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The 2005 Erskine Ramsay Medal Award  

Awarded To: Raja V. Ramani


“To recognize his professional service to the coal mining industry as an outstanding educator and researcher, with emphasis on his contributions in mine ventilation, simulation and mathematical programming, innovative mining methods, and the management issues of health, safety and productivity”
Raja V. Ramani, presently Professor Emeritus of Mining Engineering, was the inaugural holder of the Deike Chair in Mining Engineering, the first endowed Chair in the College of Earth and Mineral Sciences, The Pennsylvania State University, where he served on the faculty for 31 years. A graduate of Indian School of Mines in Mining Engineering, Ramani holds M.S. and Ph.D. in Mining Engineering from Penn State. He is certified as a Mine Manager, a Professional Engineer, and a Mine Safety Professional.

During a professional career spanning 45 years, Ramani has worked in underground coal and metal mines, researched on problems of health, safety, productivity and environment in the mining industry, and taught courses in mining, mineral engineering management, industrial health and safety and geo-environmental engineering programs. He has directed over 80 graduate students to advanced degrees, conducted 20 continuing education programs in the U.S. and abroad and has over 250 publications. He was Head of the Department of Mineral Engineering from 1987 to 1998, during which time the Industrial Health and Safety, and the Geo-environmental Engineering undergraduate majors were created in the Department. He directed the Penn State Miner Training Program from 1992 to 2001, developing a special emphasis on small mines safety.

Ramani, who joined the Society of Mining Engineers, Inc. [SME] of the American Institute of Mining, Metallurgical and Petroleum Engineers [AIME] in 1966 as a student member, was the 1995 President of SME and the 2001-04 President of the SME Foundation. He has been a consultant to the United Nations, the World Bank, the National Safety Council, and the Minerals Industry worldwide. He has served on several expert panels for the National Research Council, Federal Government, and the Commonwealth of Pennsylvania. Ramani was appointed the Chairman of the Governor’s Commission on Abandoned Mine Voids and Mine Safety, following the Quecreek mine incident in July 2002.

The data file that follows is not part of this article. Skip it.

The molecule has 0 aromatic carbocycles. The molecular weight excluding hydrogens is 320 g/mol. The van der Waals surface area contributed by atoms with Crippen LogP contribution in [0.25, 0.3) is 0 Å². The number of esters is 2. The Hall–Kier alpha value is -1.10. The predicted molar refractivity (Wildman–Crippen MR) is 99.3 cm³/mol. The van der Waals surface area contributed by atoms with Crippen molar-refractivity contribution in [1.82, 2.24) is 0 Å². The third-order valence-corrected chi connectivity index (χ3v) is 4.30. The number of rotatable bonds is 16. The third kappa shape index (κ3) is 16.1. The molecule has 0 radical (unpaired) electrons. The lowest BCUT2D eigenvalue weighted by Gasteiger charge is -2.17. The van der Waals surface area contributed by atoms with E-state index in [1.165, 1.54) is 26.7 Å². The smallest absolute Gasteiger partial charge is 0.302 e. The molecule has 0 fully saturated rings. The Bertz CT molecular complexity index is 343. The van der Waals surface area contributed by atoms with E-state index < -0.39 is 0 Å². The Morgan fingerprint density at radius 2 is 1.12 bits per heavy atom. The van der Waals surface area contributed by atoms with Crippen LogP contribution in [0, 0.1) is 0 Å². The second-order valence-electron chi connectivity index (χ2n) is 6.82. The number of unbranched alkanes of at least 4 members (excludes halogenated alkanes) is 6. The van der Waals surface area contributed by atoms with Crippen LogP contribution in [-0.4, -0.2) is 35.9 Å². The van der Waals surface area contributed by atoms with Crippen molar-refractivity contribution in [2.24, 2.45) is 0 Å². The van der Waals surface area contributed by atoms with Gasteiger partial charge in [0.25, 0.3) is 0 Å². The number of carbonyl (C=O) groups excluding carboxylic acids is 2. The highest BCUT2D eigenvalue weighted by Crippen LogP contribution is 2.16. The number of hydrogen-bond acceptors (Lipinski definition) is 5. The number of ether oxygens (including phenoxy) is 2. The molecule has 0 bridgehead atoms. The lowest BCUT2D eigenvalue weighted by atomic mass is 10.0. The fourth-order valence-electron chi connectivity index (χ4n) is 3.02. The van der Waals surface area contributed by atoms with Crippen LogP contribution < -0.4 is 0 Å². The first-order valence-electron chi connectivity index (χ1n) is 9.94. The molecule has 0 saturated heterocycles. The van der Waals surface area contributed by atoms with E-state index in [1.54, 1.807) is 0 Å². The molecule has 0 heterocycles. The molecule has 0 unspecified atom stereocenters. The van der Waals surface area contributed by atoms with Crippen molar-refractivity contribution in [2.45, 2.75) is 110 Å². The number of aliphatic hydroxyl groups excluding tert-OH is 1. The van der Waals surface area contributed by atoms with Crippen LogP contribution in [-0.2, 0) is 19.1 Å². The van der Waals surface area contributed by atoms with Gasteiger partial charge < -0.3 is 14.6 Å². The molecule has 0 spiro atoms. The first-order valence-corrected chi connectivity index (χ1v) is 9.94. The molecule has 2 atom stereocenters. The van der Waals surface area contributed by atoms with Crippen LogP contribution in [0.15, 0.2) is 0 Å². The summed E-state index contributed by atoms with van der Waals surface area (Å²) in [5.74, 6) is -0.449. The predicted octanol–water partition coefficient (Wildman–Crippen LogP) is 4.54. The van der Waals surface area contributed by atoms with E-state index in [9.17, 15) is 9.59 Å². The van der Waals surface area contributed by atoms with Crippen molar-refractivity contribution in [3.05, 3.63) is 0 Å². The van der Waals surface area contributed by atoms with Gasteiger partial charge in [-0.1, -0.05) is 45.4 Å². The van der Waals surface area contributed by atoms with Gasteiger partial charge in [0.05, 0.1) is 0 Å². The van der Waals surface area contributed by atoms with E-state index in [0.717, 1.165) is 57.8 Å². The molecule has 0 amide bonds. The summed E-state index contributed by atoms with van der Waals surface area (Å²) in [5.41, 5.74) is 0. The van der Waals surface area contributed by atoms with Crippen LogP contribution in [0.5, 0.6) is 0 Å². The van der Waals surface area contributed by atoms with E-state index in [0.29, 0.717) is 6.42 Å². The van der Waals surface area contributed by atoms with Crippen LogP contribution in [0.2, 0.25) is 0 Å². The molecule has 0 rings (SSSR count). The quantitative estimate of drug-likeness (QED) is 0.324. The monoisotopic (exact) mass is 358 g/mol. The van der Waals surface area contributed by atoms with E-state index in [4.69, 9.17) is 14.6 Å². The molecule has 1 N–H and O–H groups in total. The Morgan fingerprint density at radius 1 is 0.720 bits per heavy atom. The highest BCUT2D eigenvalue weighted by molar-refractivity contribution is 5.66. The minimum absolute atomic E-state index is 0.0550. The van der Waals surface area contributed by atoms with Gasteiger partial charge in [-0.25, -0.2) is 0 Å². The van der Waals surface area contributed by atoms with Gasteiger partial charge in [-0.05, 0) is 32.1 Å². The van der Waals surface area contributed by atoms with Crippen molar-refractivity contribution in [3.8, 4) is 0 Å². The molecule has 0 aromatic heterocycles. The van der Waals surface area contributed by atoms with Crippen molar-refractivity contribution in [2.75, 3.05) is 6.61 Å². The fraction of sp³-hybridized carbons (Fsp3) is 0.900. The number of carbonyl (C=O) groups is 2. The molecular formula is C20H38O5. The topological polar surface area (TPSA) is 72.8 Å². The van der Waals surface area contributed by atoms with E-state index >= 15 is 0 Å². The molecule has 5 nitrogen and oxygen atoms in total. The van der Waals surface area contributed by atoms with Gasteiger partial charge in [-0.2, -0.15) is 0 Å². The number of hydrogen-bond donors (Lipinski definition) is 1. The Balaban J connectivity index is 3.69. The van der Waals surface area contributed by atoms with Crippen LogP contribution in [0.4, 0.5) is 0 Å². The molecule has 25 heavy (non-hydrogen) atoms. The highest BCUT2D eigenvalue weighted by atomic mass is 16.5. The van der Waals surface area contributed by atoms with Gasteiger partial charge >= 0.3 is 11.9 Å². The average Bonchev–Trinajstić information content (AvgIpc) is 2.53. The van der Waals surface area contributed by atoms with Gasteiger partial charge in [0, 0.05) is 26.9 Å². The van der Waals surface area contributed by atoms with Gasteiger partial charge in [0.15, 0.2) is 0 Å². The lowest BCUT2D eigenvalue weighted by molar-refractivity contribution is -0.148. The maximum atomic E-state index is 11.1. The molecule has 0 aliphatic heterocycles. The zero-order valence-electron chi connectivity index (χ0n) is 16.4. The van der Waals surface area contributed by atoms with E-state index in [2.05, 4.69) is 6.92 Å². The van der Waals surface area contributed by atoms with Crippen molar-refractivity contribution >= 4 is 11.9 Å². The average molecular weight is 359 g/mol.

Ramani’s contributions and services to the cause of Mining Sciences and Engineering, and Minerals industry have been recognized with awards from academic, industrial and professional institutions. He is the recipient of SME’s Distinguished Member [1987], Howard N. Eavenson [1991], Robert Stefanko Best Paper [1993] and Howard L. Hartman [1996] awards, and of the AIME’s Environmental Conservation [1990], Percy W. Nichols [1992], Henry Krumb Lecturer [1994] and Mineral Industry Education [1999] awards. He was chosen for the JSPS Eminent Scientist Fellowship [Japan] in 1983 and was a Fulbright Scholar to the Soviet Union in 1989-90. He is also the recipient of the Educational Excellence Award [1986] of the Pittsburgh Coal Mining Institute, the Wilson Outstanding Teaching Award [1987] of Penn State’s College of Earth and Mineral Sciences, and the Thornton Medal [2000] from the Institution of Mining and Metallurgy [London, U.K.]. His alma mater, the Indian School of Mines, awarded him the Distinguished Alumni Award in 1978, and an honorary Doctor of Science degree in 1997.

About The Erskine Ramsay Medal Award:

The Ramsay Medal, established in 1948, and funded by AIME, recognizes distinguished achievement in coal mining, to include both bituminous coal and anthracite.

   
 



 
 
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